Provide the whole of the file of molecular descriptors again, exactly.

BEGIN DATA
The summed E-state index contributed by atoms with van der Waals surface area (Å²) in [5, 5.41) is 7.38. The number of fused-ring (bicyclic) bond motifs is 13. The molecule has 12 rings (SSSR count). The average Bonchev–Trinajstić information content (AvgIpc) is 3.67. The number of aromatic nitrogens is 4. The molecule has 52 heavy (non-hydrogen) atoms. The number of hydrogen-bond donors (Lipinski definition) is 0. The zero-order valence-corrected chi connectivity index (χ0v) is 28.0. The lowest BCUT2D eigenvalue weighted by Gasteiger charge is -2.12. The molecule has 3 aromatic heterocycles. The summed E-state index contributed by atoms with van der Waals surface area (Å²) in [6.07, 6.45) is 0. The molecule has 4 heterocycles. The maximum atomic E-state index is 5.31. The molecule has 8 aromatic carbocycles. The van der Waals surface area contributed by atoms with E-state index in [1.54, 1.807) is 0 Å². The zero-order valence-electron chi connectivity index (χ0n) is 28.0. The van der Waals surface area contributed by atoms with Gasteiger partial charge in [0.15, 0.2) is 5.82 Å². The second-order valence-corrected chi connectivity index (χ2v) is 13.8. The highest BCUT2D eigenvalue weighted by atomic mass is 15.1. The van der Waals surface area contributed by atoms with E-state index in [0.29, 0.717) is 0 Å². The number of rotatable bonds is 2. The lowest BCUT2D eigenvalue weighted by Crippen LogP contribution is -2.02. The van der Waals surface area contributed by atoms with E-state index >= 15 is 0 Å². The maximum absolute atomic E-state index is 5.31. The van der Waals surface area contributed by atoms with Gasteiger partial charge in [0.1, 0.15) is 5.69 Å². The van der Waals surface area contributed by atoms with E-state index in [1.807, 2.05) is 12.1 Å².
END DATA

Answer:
The summed E-state index contributed by atoms with van der Waals surface area (Å²) in [5, 5.41) is 7.38. The number of fused-ring (bicyclic) bond motifs is 13. The molecule has 12 rings (SSSR count). The average Bonchev–Trinajstić information content (AvgIpc) is 3.67. The number of aromatic nitrogens is 4. The molecule has 52 heavy (non-hydrogen) atoms. The number of hydrogen-bond donors (Lipinski definition) is 0. The zero-order valence-corrected chi connectivity index (χ0v) is 28.0. The lowest BCUT2D eigenvalue weighted by Gasteiger charge is -2.12. The molecule has 3 aromatic heterocycles. The summed E-state index contributed by atoms with van der Waals surface area (Å²) in [6.07, 6.45) is 0. The molecule has 4 heterocycles. The maximum atomic E-state index is 5.31. The molecule has 8 aromatic carbocycles. The van der Waals surface area contributed by atoms with E-state index in [1.54, 1.807) is 0 Å². The zero-order valence-electron chi connectivity index (χ0n) is 28.0. The van der Waals surface area contributed by atoms with Gasteiger partial charge in [0.15, 0.2) is 5.82 Å². The second-order valence-corrected chi connectivity index (χ2v) is 13.8. The highest BCUT2D eigenvalue weighted by atomic mass is 15.1. The van der Waals surface area contributed by atoms with E-state index in [0.29, 0.717) is 0 Å². The number of rotatable bonds is 2. The lowest BCUT2D eigenvalue weighted by Crippen LogP contribution is -2.02. The van der Waals surface area contributed by atoms with E-state index >= 15 is 0 Å². The maximum absolute atomic E-state index is 5.31. The van der Waals surface area contributed by atoms with Gasteiger partial charge in [0.1, 0.15) is 5.69 Å². The van der Waals surface area contributed by atoms with E-state index in [1.807, 2.05) is 12.1 Å².